As Wren noted, the new system has reduced the number of players who end up subject to compensation. Players who might make much less than $13.3 million were often offered arbitration. Last winter, 37 players (13 Type A and 24 Type B) were offered arbitration. The year before, it was 35 (14 Type A and 21 Type B).

By comparison, nine players received qualifying offers this winter: Bourn, Josh Hamilton, Hiroki Kuroda, Adam LaRoche, Lohse, David Ortiz, Soriano, Nick Swisher and B.J. Upton. Lohse remains unsigned. Kuroda, LaRoche and Ortiz re-signed with their 2012 teams, while Bourn, Hamilton, Soriano, Swisher and Upton changed teams. Swisher and Bourn both agreed to deals with the Indians, who had a protected first-round pick. The signings will cost Cleveland its next two picks.

Additionally, as of this year, a player traded during the season before he reaches free agency cannot receive a qualifying offer. A team can no longer trade for a player during a season and be compensated with a Draft pick if he signs with another team.

But the more significant change was to the Draft itself; or more specifically, to the signing of Draft picks. As of the last Draft, teams are permitted a "bonus pool" of money for signing players, based on the number of picks that team owns, the position in which it drafts and the amount spent in the previous year's Draft. That pool covers all bonuses signed for players drafted in the first 10 rounds, as well as all bonuses of more than $100,000 given to any draftee from any round.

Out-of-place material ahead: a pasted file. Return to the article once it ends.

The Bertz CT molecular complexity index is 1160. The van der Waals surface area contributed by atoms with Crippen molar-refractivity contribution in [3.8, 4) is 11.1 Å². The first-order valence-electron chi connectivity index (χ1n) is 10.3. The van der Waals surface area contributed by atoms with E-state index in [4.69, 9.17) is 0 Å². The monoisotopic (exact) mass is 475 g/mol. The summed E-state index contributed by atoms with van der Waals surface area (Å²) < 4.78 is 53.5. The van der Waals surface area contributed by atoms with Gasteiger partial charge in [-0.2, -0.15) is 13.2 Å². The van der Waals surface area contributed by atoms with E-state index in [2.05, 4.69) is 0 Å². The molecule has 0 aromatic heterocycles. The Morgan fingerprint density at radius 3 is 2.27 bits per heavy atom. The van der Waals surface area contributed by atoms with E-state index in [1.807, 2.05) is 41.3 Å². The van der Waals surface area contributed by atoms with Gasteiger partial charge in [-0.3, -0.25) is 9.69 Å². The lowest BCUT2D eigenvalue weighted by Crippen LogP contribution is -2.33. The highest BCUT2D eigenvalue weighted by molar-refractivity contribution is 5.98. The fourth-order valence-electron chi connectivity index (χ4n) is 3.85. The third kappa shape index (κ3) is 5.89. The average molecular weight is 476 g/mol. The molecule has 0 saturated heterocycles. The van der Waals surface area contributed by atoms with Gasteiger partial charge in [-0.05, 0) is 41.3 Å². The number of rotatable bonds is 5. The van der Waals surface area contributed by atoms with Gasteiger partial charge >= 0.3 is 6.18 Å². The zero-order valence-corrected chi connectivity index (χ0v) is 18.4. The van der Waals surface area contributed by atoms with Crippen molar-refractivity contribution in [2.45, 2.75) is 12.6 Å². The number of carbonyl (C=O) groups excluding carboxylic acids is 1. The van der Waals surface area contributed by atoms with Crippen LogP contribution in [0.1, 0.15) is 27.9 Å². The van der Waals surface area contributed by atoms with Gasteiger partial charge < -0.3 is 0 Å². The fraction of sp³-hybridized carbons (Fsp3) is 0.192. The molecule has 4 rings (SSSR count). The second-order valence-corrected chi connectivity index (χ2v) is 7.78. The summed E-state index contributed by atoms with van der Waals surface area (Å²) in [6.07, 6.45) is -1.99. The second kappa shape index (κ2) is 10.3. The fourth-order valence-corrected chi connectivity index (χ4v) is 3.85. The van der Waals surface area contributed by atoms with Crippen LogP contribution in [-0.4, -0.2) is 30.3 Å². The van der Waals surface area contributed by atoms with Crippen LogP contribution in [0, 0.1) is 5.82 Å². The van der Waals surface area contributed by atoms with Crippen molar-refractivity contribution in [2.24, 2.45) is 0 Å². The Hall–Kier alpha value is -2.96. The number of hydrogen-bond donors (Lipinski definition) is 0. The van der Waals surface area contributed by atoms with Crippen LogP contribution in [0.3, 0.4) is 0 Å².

Note the first factor in the pool amount, because it's the critical one for these purposes. When a team loses a Draft pick as free-agent compensation, it loses the ability to spend that pool money.

In past years, a team that forfeited its first-round pick had an avenue by which to make up for that lost talent. It could draft a player in a later round who fell due to bonus demands, and pay him the money that would otherwise have been spent on a first-rounder. There were suggested slots, but no hard-and-fast rules, and no total bonus pool. It was possible to get first-round talent in a later round if a team was willing to pay first-round money.

Now, that option has for all practical purposes been removed. If a team doesn't have the pick, it's not permitted to spend the money. That change has affected the weight that teams put on Draft-pick compensation for signing free agents.

"You make those determinations," Wren said. "Sometimes those determinations are not as easy as others, depending on how you value the player, how big a role he plays on your team, where you're picking in the Draft. If you're picking in, say, the top 15, in an unprotected pick, are you willing to give that up? If you're picking 25-30, are you willing to give that up? I think there's a lot of variables depending on the team."

Matthew Leach is a writer for Read his blog, Obviously, You're Not a Golfer and follow him on Twitter at @MatthewHLeach.